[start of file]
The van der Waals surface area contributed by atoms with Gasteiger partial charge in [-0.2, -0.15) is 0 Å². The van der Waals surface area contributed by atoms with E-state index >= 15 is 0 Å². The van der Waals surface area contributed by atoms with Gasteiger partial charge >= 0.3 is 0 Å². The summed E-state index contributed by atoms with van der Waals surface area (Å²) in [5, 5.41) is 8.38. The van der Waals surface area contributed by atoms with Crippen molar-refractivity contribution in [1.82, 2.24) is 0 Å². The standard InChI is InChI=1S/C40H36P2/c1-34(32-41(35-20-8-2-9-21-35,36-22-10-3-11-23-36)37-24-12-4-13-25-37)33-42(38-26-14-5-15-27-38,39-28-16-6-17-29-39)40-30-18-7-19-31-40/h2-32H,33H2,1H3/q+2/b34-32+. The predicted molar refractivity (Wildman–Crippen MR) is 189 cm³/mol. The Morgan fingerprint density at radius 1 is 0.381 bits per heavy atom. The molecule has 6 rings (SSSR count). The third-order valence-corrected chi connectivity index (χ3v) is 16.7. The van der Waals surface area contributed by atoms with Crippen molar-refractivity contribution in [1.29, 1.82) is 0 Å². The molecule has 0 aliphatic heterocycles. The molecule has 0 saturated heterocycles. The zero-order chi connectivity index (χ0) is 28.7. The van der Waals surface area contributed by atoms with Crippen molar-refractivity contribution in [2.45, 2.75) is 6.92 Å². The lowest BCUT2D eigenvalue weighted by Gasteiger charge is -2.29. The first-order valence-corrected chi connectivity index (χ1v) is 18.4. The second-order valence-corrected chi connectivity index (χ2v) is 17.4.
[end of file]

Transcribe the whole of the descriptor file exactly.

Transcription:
The van der Waals surface area contributed by atoms with Gasteiger partial charge in [-0.2, -0.15) is 0 Å². The van der Waals surface area contributed by atoms with E-state index >= 15 is 0 Å². The van der Waals surface area contributed by atoms with Gasteiger partial charge >= 0.3 is 0 Å². The summed E-state index contributed by atoms with van der Waals surface area (Å²) in [5, 5.41) is 8.38. The van der Waals surface area contributed by atoms with Crippen molar-refractivity contribution in [1.82, 2.24) is 0 Å². The standard InChI is InChI=1S/C40H36P2/c1-34(32-41(35-20-8-2-9-21-35,36-22-10-3-11-23-36)37-24-12-4-13-25-37)33-42(38-26-14-5-15-27-38,39-28-16-6-17-29-39)40-30-18-7-19-31-40/h2-32H,33H2,1H3/q+2/b34-32+. The predicted molar refractivity (Wildman–Crippen MR) is 189 cm³/mol. The Morgan fingerprint density at radius 1 is 0.381 bits per heavy atom. The molecule has 6 rings (SSSR count). The third-order valence-corrected chi connectivity index (χ3v) is 16.7. The van der Waals surface area contributed by atoms with Crippen molar-refractivity contribution in [1.29, 1.82) is 0 Å². The molecule has 0 aliphatic heterocycles. The molecule has 0 saturated heterocycles. The zero-order chi connectivity index (χ0) is 28.7. The van der Waals surface area contributed by atoms with Crippen molar-refractivity contribution in [2.45, 2.75) is 6.92 Å². The lowest BCUT2D eigenvalue weighted by Gasteiger charge is -2.29. The first-order valence-corrected chi connectivity index (χ1v) is 18.4. The second-order valence-corrected chi connectivity index (χ2v) is 17.4.